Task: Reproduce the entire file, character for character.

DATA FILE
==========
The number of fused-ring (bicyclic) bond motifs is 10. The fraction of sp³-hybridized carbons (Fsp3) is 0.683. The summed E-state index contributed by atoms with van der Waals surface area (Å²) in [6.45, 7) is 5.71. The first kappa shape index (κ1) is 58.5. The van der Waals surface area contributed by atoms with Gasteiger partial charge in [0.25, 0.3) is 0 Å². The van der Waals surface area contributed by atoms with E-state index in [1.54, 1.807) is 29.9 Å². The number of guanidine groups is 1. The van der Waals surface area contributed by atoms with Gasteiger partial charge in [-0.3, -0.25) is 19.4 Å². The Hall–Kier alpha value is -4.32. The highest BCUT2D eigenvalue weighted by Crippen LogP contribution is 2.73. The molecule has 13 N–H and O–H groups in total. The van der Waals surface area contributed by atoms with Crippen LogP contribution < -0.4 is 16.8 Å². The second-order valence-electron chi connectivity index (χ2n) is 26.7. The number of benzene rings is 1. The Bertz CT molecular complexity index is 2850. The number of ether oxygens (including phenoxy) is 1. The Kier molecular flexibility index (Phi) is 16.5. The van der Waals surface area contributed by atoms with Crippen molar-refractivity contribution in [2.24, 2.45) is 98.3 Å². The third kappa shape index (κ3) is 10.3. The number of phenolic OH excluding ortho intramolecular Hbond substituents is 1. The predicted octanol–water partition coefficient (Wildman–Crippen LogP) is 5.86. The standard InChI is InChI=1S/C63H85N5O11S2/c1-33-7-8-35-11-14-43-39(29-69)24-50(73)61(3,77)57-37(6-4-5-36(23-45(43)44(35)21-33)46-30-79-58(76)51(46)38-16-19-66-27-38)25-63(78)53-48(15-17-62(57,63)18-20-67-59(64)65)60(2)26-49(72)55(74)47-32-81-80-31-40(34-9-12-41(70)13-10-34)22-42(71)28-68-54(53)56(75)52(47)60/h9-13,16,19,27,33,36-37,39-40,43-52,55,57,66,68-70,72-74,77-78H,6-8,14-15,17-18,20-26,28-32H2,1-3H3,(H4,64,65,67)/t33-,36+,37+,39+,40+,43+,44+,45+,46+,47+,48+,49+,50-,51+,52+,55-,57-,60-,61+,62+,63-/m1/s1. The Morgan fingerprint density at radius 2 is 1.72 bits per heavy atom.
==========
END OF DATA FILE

The number of fused-ring (bicyclic) bond motifs is 10. The fraction of sp³-hybridized carbons (Fsp3) is 0.683. The summed E-state index contributed by atoms with van der Waals surface area (Å²) in [6.45, 7) is 5.71. The first kappa shape index (κ1) is 58.5. The van der Waals surface area contributed by atoms with Gasteiger partial charge in [0.25, 0.3) is 0 Å². The van der Waals surface area contributed by atoms with E-state index in [1.54, 1.807) is 29.9 Å². The number of guanidine groups is 1. The van der Waals surface area contributed by atoms with Gasteiger partial charge in [-0.3, -0.25) is 19.4 Å². The Hall–Kier alpha value is -4.32. The highest BCUT2D eigenvalue weighted by Crippen LogP contribution is 2.73. The molecule has 13 N–H and O–H groups in total. The van der Waals surface area contributed by atoms with Crippen LogP contribution < -0.4 is 16.8 Å². The second-order valence-electron chi connectivity index (χ2n) is 26.7. The number of benzene rings is 1. The Bertz CT molecular complexity index is 2850. The number of ether oxygens (including phenoxy) is 1. The Kier molecular flexibility index (Phi) is 16.5. The van der Waals surface area contributed by atoms with Crippen molar-refractivity contribution in [2.24, 2.45) is 98.3 Å². The third kappa shape index (κ3) is 10.3. The number of phenolic OH excluding ortho intramolecular Hbond substituents is 1. The predicted octanol–water partition coefficient (Wildman–Crippen LogP) is 5.86. The standard InChI is InChI=1S/C63H85N5O11S2/c1-33-7-8-35-11-14-43-39(29-69)24-50(73)61(3,77)57-37(6-4-5-36(23-45(43)44(35)21-33)46-30-79-58(76)51(46)38-16-19-66-27-38)25-63(78)53-48(15-17-62(57,63)18-20-67-59(64)65)60(2)26-49(72)55(74)47-32-81-80-31-40(34-9-12-41(70)13-10-34)22-42(71)28-68-54(53)56(75)52(47)60/h9-13,16,19,27,33,36-37,39-40,43-52,55,57,66,68-70,72-74,77-78H,6-8,14-15,17-18,20-26,28-32H2,1-3H3,(H4,64,65,67)/t33-,36+,37+,39+,40+,43+,44+,45+,46+,47+,48+,49+,50-,51+,52+,55-,57-,60-,61+,62+,63-/m1/s1. The Morgan fingerprint density at radius 2 is 1.72 bits per heavy atom.